Eggplant Casserole

Note: the source for this recipe is an Arabic cookbook. We found recipes for or references to similar dishes in both Jewish and Christian Spain. Eggplant was considered poisonous or dangerous in much of medieval Europe, but was commonly eaten in the Iberian Peninsula.

Original (1): Mahshi (a stuffed dish) with Eggplants

Take sweet eggplants, peel them and boil in salted water until done, then remove their seedy flesh to one side.Make mahmiyya for the eggplants in a tajine. Add as much bread crumbs [as the quantity of eggplant], andpepper, coriander seed, cinnamon, saffron, chopped almond and as many eggs as you need; beat it all and cover with plenty of oil and bury in it whole egg yolks. Then plant the seedy flesh in it and put in an oven at moderateheat and leave until it has finished cooking and binds and is brown on top, then take out and leave until its heat flags and leave it. You might pound in it whatever meats of fried fowl you have ready, and each will result in adifferent dish; there are some who serve it with juices of coriander and mint.

Original (2): Preparing Mahshi with Eggplants and Cheese

Take boiled eggplant and beat, according to what has been mentioned, in a dish with its aforementioned flavoringsand with cut-up cheese, almonds and enough eggs; put in the tajine and cover with oil, put in the oven and leave until brown [p. 53, recto] on top and take out.
Source: An Anonymous Andalusian Cookbook of the 13th Century, trans. Charles Perry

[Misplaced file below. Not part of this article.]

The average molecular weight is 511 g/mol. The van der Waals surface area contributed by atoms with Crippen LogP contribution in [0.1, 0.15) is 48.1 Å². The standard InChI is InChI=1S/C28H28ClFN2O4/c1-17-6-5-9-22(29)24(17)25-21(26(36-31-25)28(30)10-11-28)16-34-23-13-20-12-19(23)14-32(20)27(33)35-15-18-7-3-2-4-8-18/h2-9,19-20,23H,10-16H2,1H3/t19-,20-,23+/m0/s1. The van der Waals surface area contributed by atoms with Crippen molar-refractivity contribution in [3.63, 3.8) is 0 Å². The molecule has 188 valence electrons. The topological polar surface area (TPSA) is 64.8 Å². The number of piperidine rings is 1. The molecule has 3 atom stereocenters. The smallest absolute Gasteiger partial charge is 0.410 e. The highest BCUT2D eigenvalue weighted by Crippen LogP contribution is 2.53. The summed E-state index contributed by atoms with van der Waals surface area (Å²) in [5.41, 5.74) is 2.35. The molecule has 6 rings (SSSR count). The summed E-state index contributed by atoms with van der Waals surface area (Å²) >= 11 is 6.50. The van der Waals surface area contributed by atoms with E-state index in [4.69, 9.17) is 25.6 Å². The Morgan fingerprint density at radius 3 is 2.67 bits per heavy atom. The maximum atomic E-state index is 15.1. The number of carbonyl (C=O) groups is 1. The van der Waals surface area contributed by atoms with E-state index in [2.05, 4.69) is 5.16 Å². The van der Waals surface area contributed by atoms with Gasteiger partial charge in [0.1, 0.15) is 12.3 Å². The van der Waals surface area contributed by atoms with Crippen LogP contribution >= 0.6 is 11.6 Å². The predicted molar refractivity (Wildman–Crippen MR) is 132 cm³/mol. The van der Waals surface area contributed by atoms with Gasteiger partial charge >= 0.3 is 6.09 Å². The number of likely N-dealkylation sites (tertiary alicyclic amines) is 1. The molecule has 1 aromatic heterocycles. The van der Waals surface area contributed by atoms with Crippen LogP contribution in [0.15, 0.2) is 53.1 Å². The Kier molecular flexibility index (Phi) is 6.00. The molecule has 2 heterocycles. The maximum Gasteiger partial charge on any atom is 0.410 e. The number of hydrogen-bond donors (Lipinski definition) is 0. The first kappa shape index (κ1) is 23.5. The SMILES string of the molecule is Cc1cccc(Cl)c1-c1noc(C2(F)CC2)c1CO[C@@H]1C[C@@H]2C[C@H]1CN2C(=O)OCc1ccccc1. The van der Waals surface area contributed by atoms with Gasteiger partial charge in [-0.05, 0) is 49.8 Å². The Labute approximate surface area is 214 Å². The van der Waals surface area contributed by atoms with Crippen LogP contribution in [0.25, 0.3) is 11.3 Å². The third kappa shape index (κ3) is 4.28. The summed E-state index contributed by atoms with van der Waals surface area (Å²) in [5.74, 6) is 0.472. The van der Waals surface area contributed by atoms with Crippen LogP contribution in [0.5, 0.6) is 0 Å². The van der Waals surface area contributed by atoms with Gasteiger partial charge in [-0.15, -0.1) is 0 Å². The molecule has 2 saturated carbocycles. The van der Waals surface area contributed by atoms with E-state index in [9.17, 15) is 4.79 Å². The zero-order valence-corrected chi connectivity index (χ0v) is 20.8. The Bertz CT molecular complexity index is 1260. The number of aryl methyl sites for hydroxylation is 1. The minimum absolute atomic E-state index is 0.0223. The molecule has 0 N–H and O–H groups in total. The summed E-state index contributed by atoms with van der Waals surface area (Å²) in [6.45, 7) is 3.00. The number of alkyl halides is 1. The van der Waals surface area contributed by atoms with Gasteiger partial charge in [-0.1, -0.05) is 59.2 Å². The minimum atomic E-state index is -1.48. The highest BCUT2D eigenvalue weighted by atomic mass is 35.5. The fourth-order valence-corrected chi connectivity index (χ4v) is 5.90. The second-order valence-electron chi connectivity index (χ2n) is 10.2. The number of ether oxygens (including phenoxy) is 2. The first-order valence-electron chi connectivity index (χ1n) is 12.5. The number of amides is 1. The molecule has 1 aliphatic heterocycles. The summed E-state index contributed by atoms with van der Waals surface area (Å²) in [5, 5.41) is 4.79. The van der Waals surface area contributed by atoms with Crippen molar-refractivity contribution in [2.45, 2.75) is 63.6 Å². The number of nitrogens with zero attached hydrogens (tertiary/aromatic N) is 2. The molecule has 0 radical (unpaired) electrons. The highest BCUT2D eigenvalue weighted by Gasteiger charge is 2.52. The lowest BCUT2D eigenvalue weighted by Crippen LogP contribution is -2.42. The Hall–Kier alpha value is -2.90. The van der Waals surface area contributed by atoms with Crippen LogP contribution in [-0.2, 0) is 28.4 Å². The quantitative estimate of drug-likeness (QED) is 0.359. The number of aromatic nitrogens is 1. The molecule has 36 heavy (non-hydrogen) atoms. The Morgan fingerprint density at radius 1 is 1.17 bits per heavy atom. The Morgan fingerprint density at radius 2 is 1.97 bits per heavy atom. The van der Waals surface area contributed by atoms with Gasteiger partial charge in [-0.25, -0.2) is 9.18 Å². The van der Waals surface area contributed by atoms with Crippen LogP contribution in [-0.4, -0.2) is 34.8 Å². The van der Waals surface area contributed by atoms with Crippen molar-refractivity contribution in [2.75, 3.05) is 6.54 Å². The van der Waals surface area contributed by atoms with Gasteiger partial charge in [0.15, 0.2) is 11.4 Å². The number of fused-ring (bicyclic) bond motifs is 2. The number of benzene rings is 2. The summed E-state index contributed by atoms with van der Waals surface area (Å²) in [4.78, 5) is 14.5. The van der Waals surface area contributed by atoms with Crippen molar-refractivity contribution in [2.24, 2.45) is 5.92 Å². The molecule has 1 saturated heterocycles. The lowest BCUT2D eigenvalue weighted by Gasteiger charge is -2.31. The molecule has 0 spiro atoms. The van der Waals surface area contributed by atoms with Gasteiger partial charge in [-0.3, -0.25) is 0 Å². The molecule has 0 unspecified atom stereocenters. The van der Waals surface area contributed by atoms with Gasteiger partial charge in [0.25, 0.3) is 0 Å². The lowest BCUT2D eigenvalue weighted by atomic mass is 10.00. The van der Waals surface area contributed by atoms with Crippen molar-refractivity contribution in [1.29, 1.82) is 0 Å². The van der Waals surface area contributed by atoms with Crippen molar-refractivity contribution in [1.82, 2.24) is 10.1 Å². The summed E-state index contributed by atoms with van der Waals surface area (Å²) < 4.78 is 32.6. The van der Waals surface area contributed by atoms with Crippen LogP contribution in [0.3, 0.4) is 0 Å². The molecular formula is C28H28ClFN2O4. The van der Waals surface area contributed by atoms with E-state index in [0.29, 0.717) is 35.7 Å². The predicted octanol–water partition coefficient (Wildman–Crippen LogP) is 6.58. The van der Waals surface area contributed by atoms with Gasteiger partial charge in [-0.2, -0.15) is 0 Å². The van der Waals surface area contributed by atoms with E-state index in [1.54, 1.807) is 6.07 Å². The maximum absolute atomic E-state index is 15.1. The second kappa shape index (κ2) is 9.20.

Redaction

2 large eggplants (about 3 lbs)
1 c ground almonds
1 lb cottage cheese (drained)
¾ t ground peppercorns
¾ t ground coriander seeds
¾ t ground cinnamon
1 t safflower
6 eggs
  1. Preheat oven to 350F. Remove the caps and peels from eggplants, then halve them and boil in salted water (this should remove many of the bitter oils).
  2. Boil until thoroughly mushy, then remove from water, mash the eggplants with a spoon and let cool to nearly room temperature.
  3. Add almonds, cottage cheese, and spices. Beat eggs in a separate bowl, then add to eggplant mixture.
  4. Beat all ingredients together and pour into a greased baking pan or casserole.
  5. Drizzle olive oil over the dish and bake until set, about 50 minutes.

Notes and Choices

Here there are clearly two related recipes. We wanted to provide protein to the vegetarians and so worked with the second, which involves cheese. The line about the mahmiyya is problematic and discussed extensively in the footnotes on Cariadoc’s page. It is either a method of preheating the tagine or making a sofrito-like prep of onion and oil. In either case, it doesn’t appear to pertain to the second recipe. The big question is whether the breadcrumbs are considered a flavoring in the first dish. If so, they should also appear in the second. The first recipe contains a huge amount of them, but also lacks the cheese as a binding agent. We elected to leave them out of the recipe and to use the almonds as thickener and the cheese and egg to bind the dish together. We cooled the eggplant to avoid precooking the raw eggs, which seems highly logical. The planting of egg yolks appears to be a feature of the first dish and not the second. We left them out. Another thing to ponder is the choice of cheese. We chose cottage because it is inexpensive and a good approximation of a simple period cheese. However, lots of other cheeses were known in Spain, both hard (e.g. manchego) and soft (queso fresco, farmer’s cheese, etc.).  These might add a bit more tang.  We couldn’t taste the saffron in our original attempt, and so replaced it with safflower, which will still provide the yellow color but which costs significantly less!
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